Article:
Exclusive: Brian Bendis on the Marvel NOW! ALL-NEW X-MEN

Brian Michael Bendis is writing the X-Men.

That news is a few weeks old at this point, but it's still a big deal: After eight years on multiple Avengers series, which saw the title grow into a busting Marvel franchise rivaling the X-Men themselves, Bendis and artist Stuart Immonen are introducing All-New X-Men in November as part of the "Marvel NOW!" post-Avengers vs. X-Men revamp. And they're doing it with the attention-getting premise of the original Stan Lee and Jack Kirby X-Men lineup of Cyclops, Jean Grey, Angel, Iceman and Beast traveling from the past and into the modern-day Marvel Universe — and sticking around once they realize they don't like what they see.
  In his first in-depth interview on the series, Newsarama talked with Bendis about why the time was right for him to take on Marvel's mutants, his reputation among X-Men fans, the genesis of the book's high-concept and his plan to "hunker down as firmly as [he] did on Avengers" in what he hopes is a long-term run with the characters — all that, plus a perfectly in-context 13 Going on 30 reference.

Newsarama: Brian, let's start with the big, broad question — why X-Men, why now? Obviously on one level it seems like kind of the natural follow-up to eight years of Avengers culminating in Avengers vs. X-Men, but was writing the Marvel Universe X-Men something you had always thought about in the back of your head?

Brian Michael Bendis: Yes, but the whole time I've been at Marvel, there's been someone steering the ship in a pretty fantastic way. When I took Avengers, I certainly saw the importance of a strong statement about the book. My friends and colleagues and people who I admire who have done well on the X-Men, or any book really, have come with a very strong statement. I wanted to make sure when the time came, that I had a strong position, something hopefully intriguing to fans and to people who hate me. [Laughs.]

It's a little different from other writers who have come into X-Men. Like when Ed [Brubaker] joined X-Men, he had never written the X-Men, or Matt [Fraction], or Grant Morrison — they had done so pretty cold. Whereas over the course of my time at Marvel — House of M alone — I decimated the X-Men, I brought Wolverine's memories back. I've done a lot of big things in the X-universe without ever writing a technical "X-book." Avengers vs. X-Men, and some other things I've been involved in, have affected the X-Men in a great, powerful way, which I'm proud of — but that does mean that I'm coming into the X-Men with some notoriousness attached. "That's the guy who decimated the X-Men!" Some people weren't reading House of M but were reading X-Men — all of a sudden they opened up a book and [mutants] were down to 200. "Who did this? That guy!" I know that there's a bit of X-Men fans who see me coming and are nervous, and also I'm known for murdering characters — even though that's not fair. So I know I'm coming into it with quite a reputation.  But on the flipside I'm coming to the X-verse, which is known across the comicsphere as the most dedicated fans, the loudest fans. So I'm diving in head first, whereas with Avengers I wasn't prepared. [Laughs.] But I am now. On some level.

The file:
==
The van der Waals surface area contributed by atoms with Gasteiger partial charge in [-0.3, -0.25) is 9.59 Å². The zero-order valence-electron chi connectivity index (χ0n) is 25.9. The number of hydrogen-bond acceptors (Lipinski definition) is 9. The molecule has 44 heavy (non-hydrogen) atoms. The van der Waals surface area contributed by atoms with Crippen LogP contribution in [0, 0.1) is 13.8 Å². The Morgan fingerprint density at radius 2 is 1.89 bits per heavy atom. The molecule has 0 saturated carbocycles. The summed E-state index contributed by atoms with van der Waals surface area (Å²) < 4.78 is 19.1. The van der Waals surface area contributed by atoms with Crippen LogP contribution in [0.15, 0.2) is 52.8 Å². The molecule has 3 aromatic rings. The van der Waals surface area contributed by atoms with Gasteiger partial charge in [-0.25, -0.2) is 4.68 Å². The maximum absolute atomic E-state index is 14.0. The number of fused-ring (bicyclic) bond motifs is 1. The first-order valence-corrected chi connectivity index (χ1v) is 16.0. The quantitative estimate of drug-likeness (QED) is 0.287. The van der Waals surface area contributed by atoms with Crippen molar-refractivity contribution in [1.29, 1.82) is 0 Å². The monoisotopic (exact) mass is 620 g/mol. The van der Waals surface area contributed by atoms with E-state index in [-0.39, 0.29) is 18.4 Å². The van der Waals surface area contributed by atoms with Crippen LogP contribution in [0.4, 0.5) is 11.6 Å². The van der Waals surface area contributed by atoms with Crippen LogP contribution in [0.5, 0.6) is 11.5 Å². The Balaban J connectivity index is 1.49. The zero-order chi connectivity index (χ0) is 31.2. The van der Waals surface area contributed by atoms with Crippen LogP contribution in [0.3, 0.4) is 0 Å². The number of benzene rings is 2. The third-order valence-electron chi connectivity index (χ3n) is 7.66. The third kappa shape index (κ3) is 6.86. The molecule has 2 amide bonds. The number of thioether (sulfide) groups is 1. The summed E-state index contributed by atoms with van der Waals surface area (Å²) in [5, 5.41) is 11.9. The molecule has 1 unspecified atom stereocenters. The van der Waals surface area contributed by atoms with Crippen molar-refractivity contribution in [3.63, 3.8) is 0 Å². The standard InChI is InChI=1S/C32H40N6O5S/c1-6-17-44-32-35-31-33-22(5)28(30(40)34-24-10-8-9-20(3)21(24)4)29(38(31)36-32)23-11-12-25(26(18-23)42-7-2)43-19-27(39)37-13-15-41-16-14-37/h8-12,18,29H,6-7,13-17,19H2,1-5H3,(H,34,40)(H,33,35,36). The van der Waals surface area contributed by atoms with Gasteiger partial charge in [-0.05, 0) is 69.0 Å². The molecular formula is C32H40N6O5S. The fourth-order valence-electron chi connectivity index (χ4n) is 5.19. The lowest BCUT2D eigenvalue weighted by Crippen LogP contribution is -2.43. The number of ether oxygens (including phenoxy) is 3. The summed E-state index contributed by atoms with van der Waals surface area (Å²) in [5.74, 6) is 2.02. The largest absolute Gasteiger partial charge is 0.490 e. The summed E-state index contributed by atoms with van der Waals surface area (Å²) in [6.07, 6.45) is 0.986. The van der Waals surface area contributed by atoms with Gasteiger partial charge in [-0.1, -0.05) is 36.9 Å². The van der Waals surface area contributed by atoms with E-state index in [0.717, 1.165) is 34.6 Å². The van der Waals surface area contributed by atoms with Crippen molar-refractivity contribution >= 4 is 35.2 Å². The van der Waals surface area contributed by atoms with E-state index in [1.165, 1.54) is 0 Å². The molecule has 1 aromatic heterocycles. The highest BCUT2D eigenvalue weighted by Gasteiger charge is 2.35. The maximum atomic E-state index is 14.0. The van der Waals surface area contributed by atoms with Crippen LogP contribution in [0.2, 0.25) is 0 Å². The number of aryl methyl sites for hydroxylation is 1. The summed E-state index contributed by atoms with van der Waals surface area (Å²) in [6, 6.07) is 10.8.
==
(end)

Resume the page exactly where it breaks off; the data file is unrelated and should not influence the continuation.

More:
Nrama: Certainly, your arrival on Avengers eight years ago equaled a major shake-up that was felt through the entire Avengers sphere. Do you see All-New X-Men as bringing a comparable level of change? 

  Bendis: I'm not blowing up the mansion or anything like that. I came in [Avengers], "I'm gonna blow up the mansion, and go crazy!" and some people really loved that, and some people were like, "Whoa, whoa!" It was tantamount to someone going on the playground and just knocking over your toys. You're like, "I liked my toys, why are you doing this?" I didn't see it that way at the time, but in retrospect — I wouldn't have changed the story or anything, but I was shocked by some of the reaction, and then I went, "Oh, no, I get that. I literally just blew up the house on page three." 
What I am doing here is, I think, as big, but not as destructive. I think it's additive, I think it's emotional and dramatic. This idea has been floating through the Marvel retreats for a couple of years. Both [Jeph] Loeb and I would be looking at each other going, "That's a great idea." It never stuck to the wall. I literally asked Axel, "Where did that idea start?" It just inspired so many story ideas to me.

Nrama: So the high concept of the original X-Men traveling into the present has been around for a while?

  Bendis: Yeah. I'm a big fan of "Days of Future Past." I think it's one of the greatest imagination-inspiring storylines — the idea that your future is going to be hell on earth. If the original X-Men saw what was going on at Marvel today, this is worse than "Days of Future Past."